Medical Tourism: Protecting Patients from Conflicts of Interest in Broker's Fees Paid by Foreign Providers
Roy G. Spece Jr.
University of Arizona - James E. Rogers College of Law
December 20, 2009
Journal of Health and Biomedical Law, 2010
Arizona Legal Studies Discussion Paper No 09-41
Medical tourism is a viable option for patients who can’t obtain care in the U.S. at a price they are able or willing to pay. Medical tourism companies provide valuable advertising, screening, and matching services when bringing together such patients and foreign providers and ancillary companies in a multiplicity of venues offering various packages of services. These services are often paid for by undisclosed broker’s fees disbursed by the foreign medical providers. Such fees would be considered illegal and unethical referral fees were they to involve physicians and domestic care. There is no firm theoretical or empirical foundation for the domestic ban and existing mechanisms in both the domestic and medical tourism settings serve as checks on abuses argued to be associated with referral or broker’s fees. The unsubstantiated reasons underlying the domestic ban, moreover, have less force when applied to the medical tourism context. A legislative ban – or any formal legislative controls – on broker’s fees could only practicably be enforced against U.S.-based companies, and could put them out of business or force them to relocate outside the U.S. Nevertheless, patients have a right to know about broker’s fees, and market failure probably explains why there is currently little knowledge about the existence and magnitude of broker’s fees. Disclosure of the fact and amount of broker’s fees should therefore be encouraged by guidelines of professional bodies to encourage competition and enable patients to bargain with medical tourism companies and foreign medical providers. This would likely enhance rather than undercut patient trust.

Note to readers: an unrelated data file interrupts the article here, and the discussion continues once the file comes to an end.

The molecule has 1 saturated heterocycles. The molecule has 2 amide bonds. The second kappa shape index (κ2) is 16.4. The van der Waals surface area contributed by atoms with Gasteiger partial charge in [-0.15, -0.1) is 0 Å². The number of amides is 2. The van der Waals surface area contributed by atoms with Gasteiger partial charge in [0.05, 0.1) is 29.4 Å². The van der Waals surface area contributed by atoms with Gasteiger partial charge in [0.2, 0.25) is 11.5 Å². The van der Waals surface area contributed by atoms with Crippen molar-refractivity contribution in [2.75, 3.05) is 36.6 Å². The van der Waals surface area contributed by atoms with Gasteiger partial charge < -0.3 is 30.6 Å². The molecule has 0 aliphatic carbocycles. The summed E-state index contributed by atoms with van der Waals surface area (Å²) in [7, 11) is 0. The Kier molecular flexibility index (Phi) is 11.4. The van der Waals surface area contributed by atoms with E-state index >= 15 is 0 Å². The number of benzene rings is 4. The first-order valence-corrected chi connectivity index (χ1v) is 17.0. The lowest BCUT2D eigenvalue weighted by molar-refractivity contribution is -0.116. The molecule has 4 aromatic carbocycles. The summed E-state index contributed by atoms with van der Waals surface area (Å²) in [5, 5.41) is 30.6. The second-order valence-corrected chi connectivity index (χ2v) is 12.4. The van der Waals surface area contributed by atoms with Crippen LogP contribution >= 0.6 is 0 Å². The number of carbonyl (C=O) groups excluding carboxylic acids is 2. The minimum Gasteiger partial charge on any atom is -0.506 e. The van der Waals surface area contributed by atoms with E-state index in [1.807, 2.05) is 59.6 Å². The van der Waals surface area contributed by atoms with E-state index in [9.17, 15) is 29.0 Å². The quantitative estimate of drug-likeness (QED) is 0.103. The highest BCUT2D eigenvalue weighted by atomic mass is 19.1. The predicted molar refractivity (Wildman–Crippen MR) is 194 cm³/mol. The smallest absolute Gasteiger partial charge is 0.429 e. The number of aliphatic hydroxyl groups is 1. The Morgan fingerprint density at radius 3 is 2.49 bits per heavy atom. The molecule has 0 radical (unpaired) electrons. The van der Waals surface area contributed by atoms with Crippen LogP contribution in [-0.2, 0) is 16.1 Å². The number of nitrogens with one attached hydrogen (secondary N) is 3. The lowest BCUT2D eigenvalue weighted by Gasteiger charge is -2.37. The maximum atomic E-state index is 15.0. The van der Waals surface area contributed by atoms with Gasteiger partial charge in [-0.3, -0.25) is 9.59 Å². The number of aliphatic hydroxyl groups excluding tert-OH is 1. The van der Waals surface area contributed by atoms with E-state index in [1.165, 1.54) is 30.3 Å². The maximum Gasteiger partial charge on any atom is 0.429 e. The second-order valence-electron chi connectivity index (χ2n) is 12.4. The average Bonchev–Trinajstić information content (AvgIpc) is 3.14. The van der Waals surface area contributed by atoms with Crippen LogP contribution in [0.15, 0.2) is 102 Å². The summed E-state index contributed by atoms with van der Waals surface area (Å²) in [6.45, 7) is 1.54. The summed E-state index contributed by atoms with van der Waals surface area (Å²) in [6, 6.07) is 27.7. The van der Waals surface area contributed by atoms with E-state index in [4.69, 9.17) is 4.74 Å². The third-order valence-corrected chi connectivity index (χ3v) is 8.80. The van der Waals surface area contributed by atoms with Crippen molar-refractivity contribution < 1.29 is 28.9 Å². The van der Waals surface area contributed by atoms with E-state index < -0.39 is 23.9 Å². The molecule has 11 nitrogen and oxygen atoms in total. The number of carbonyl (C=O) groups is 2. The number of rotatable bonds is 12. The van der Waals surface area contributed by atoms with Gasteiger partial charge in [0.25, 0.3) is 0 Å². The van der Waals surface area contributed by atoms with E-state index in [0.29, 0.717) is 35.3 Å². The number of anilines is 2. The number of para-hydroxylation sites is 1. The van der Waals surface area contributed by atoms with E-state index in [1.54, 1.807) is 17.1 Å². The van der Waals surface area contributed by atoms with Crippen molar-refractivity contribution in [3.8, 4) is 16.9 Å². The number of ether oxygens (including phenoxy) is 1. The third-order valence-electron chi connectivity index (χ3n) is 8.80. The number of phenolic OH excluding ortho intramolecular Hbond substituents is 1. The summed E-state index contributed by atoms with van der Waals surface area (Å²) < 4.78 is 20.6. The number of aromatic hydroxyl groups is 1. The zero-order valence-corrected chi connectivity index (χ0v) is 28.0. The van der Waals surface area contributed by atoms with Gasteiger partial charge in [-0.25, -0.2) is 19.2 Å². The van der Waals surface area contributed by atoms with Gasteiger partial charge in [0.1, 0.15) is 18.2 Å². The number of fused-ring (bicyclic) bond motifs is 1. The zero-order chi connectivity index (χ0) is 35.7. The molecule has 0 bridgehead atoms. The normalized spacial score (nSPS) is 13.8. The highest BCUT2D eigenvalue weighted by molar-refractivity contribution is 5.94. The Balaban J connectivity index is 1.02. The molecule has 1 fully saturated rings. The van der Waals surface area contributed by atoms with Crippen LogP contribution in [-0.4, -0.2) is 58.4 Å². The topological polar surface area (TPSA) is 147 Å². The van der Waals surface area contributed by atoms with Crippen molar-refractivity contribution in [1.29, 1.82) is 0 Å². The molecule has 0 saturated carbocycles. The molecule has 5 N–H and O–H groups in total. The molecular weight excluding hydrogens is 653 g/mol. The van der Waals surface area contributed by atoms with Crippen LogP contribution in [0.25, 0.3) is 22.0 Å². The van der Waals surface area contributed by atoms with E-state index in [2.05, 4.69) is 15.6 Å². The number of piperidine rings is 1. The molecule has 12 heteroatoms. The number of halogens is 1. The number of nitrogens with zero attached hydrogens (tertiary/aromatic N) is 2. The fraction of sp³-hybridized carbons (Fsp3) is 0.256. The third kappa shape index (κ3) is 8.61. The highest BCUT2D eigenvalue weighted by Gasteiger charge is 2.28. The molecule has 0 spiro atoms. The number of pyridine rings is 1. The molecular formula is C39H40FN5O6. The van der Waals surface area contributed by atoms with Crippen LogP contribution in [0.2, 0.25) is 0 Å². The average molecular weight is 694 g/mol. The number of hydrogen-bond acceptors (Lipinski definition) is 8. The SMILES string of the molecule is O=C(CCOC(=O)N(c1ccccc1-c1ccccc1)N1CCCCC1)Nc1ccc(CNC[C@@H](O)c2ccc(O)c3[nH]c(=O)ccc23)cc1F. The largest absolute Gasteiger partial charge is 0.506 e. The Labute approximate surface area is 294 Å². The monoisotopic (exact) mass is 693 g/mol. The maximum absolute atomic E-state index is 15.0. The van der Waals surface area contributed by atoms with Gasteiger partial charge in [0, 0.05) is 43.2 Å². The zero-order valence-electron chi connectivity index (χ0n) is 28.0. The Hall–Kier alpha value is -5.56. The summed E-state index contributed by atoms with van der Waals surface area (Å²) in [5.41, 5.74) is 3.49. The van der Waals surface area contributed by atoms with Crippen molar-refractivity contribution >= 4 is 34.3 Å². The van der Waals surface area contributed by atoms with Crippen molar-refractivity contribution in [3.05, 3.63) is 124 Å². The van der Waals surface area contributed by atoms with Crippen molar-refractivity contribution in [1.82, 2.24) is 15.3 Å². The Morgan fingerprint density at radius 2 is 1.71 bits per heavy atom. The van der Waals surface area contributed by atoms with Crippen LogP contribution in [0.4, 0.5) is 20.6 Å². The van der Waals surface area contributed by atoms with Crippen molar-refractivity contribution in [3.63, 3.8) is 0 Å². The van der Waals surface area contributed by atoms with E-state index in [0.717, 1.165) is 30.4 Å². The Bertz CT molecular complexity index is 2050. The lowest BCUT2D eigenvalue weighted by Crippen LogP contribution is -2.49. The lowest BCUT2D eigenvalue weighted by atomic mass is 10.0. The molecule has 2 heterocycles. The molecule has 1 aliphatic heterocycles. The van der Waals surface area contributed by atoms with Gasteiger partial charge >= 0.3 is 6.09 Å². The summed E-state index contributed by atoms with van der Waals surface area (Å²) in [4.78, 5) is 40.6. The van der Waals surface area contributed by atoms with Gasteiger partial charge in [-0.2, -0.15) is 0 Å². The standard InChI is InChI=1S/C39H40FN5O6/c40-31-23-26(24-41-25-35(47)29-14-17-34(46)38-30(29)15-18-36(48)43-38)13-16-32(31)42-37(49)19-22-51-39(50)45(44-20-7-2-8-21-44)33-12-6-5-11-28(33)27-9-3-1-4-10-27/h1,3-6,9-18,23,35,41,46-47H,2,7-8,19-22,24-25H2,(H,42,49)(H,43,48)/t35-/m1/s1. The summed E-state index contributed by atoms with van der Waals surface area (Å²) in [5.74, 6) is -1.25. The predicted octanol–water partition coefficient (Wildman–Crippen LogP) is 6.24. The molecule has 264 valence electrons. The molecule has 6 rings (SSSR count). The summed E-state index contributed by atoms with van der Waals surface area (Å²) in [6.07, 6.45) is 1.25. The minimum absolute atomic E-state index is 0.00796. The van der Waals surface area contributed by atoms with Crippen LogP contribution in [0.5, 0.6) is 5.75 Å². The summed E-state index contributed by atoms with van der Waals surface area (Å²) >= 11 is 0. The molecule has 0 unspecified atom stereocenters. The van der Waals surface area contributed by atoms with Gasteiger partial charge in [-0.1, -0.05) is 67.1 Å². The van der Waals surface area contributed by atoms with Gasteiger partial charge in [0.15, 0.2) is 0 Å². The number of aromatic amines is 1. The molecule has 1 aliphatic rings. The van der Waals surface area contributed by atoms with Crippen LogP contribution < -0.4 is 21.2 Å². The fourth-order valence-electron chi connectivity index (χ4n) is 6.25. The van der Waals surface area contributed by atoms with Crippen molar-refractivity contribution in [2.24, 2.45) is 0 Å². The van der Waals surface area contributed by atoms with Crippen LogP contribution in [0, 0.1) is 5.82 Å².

Number of Pages in PDF File: 41
Keywords: medical tourism, broker's fees, disclosure, conflicts of interest, functions of broker's fees, domestic prohibitions on referral fees to or among physicians, patient trust
JEL Classification: K2
Date posted: December 27, 2009